Disney capitalises film and television production costs, and amortises them over time:

"Film and television production, participation and residual costs are expensed over the applicable product life cycle based upon the ratio of the current period’s revenues to estimated remaining total revenues (Ultimate Revenues) for each production....For television series, Ultimate Revenues include revenues that will be earned within ten years from delivery of the first episode, or if still in production, five years from delivery of the most recent episode, if later."

Not sure of this applies to their Direct-to-consumer segment - could not find it in the 1Q results,  though they amortise TFCF and Hulu content (Search for "intangible assets").  In that quarter, CFO dropped 0.5bn to 1.6bn (top p8), due to "higher film and television production spending".  That may be it.

So Disney+ Direct-to-consumer operating profits do not necessarily translate to CFO.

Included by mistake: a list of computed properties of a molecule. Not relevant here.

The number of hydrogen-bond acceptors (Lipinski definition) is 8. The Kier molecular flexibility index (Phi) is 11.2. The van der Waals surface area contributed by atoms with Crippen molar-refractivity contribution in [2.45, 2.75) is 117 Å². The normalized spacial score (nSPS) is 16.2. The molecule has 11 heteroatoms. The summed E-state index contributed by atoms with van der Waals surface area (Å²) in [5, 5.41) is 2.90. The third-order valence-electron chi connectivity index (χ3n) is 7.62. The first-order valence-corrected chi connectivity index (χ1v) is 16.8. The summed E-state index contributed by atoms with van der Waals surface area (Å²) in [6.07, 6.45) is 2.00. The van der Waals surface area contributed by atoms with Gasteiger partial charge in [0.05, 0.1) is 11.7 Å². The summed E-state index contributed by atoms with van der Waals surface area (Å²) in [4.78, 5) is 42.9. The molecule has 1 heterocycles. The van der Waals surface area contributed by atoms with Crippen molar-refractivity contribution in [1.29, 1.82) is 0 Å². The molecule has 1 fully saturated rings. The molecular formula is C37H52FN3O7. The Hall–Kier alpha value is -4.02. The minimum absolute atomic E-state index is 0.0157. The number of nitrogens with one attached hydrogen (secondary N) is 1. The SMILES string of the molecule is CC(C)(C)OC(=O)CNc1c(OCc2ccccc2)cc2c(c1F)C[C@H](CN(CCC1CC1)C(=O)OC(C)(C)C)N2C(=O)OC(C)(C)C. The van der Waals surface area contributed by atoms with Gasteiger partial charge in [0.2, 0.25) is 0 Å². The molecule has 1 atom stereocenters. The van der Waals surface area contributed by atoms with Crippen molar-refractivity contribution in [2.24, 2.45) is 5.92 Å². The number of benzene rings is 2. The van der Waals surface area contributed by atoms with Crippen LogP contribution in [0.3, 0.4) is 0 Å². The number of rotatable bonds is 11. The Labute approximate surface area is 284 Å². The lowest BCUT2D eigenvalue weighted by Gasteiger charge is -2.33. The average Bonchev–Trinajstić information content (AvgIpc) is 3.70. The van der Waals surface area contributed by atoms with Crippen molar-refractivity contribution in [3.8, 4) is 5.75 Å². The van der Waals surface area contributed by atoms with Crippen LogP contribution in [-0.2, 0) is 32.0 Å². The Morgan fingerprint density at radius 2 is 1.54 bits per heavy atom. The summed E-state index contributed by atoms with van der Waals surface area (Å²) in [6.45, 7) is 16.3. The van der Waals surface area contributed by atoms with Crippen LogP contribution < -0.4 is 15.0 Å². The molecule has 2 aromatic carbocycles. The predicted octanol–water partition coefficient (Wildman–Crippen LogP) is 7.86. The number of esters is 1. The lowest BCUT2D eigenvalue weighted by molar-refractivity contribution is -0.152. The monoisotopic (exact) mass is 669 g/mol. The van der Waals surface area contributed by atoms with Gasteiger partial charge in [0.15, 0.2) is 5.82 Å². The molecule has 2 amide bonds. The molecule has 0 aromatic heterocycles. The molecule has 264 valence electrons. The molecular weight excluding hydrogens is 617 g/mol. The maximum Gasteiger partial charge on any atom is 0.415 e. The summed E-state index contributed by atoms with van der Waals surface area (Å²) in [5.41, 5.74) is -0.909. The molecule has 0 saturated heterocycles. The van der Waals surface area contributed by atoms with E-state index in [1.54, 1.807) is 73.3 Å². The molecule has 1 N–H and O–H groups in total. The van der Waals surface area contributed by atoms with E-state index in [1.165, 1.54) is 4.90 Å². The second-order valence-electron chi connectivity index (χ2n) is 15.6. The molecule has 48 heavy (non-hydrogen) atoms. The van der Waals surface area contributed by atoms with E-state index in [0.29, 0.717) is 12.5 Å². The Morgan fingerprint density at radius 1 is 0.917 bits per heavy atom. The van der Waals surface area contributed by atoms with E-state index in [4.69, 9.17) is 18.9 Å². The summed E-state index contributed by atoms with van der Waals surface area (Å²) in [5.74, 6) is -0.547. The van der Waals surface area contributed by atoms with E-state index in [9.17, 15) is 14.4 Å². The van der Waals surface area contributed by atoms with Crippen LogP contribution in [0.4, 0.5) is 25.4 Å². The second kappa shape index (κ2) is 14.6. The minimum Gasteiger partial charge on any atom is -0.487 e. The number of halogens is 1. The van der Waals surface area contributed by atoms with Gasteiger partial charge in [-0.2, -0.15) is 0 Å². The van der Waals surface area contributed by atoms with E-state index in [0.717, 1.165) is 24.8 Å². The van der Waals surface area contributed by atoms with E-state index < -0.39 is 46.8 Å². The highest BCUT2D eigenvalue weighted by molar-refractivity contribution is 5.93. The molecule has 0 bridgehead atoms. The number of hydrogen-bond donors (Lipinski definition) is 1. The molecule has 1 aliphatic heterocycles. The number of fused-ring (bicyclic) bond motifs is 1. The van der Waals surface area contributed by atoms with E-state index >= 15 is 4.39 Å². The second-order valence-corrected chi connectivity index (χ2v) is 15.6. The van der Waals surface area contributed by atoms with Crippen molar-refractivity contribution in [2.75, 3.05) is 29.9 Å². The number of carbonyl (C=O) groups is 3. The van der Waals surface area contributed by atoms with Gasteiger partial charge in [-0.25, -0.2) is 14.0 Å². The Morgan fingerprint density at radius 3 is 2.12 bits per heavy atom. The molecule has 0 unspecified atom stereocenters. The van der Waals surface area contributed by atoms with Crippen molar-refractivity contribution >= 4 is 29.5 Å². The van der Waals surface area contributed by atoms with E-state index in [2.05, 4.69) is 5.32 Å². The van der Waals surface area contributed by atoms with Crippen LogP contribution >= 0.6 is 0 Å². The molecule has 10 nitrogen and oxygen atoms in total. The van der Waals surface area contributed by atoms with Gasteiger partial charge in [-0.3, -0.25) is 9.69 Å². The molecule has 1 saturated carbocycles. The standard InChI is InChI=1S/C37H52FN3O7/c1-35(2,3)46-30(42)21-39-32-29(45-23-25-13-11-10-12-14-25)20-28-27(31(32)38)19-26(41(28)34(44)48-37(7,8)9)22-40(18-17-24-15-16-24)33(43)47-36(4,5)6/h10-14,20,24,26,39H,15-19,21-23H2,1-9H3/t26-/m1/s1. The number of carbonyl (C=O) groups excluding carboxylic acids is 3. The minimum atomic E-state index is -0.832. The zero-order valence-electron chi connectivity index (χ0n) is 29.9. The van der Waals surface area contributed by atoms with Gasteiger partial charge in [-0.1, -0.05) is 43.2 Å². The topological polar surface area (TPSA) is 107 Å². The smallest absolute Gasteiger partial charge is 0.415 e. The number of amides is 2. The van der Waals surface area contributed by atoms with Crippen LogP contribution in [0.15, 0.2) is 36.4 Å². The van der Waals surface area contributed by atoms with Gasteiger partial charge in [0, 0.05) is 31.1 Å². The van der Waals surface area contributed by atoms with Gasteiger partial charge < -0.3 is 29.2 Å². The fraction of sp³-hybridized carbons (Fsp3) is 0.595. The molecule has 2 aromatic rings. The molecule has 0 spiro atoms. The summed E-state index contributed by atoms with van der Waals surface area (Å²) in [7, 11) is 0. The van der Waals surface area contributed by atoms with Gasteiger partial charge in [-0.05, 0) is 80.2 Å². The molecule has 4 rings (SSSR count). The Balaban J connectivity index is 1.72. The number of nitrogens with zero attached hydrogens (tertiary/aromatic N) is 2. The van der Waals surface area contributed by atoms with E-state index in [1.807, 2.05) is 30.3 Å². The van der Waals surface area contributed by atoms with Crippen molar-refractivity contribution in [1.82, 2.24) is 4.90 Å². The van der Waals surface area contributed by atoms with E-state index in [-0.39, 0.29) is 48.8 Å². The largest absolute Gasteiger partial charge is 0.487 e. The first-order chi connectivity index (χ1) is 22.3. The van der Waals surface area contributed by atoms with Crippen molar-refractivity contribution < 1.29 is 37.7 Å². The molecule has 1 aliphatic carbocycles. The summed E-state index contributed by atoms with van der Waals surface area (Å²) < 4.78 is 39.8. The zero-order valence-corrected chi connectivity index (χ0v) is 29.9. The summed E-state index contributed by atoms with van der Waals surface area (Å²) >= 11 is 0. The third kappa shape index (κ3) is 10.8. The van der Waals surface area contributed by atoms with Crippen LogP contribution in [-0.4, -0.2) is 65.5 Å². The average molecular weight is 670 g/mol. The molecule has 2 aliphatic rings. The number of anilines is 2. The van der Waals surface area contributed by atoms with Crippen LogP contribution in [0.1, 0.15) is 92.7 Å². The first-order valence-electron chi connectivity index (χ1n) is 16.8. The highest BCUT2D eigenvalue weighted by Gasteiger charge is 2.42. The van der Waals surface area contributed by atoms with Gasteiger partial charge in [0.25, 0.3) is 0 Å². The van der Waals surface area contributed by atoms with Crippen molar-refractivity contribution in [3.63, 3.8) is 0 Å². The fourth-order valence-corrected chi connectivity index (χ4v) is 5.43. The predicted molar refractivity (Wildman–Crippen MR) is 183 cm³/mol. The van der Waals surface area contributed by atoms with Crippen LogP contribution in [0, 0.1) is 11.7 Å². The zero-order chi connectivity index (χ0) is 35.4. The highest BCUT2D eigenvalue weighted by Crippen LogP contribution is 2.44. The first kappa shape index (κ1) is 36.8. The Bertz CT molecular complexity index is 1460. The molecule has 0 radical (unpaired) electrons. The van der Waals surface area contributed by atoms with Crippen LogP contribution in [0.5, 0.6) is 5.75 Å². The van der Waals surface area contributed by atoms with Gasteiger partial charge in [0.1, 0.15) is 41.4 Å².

Since I can't get anything from Disney's results, lets estimate in other ways:

  • If season 1 of "The Mandalorian" cost $120m to make, making 30 series a year comes up to, lets say, 3bn (not all shows will be that expensive).  With their current subscriber base of 28.6bn (revenues of 1.8bn/year), thats a cash outflow of 1.2bn. 
  • In 2019, Netflix had 20bn revenues but still burned 2.9b CFO.  Rough guess, they burn around 18bn/year on production and acquisition of titles.  If Disney+ follows this, they will expand production as they grow bigger, but less than Netflix, since they are fundamentally different.  Netflix's business is to get you watching as long as possible ("We're competing with sleep").  They try to be everything to everyone.  Disney's more focused business is to get children to love their characters and spend money on them. Also, Disney already has a large catalog of movies, plus TFCF.

I expect Disney+'s subscribers and costs to grow, similar to Netflix's past trajectory, but on a smaller scale.  How do you value something like that?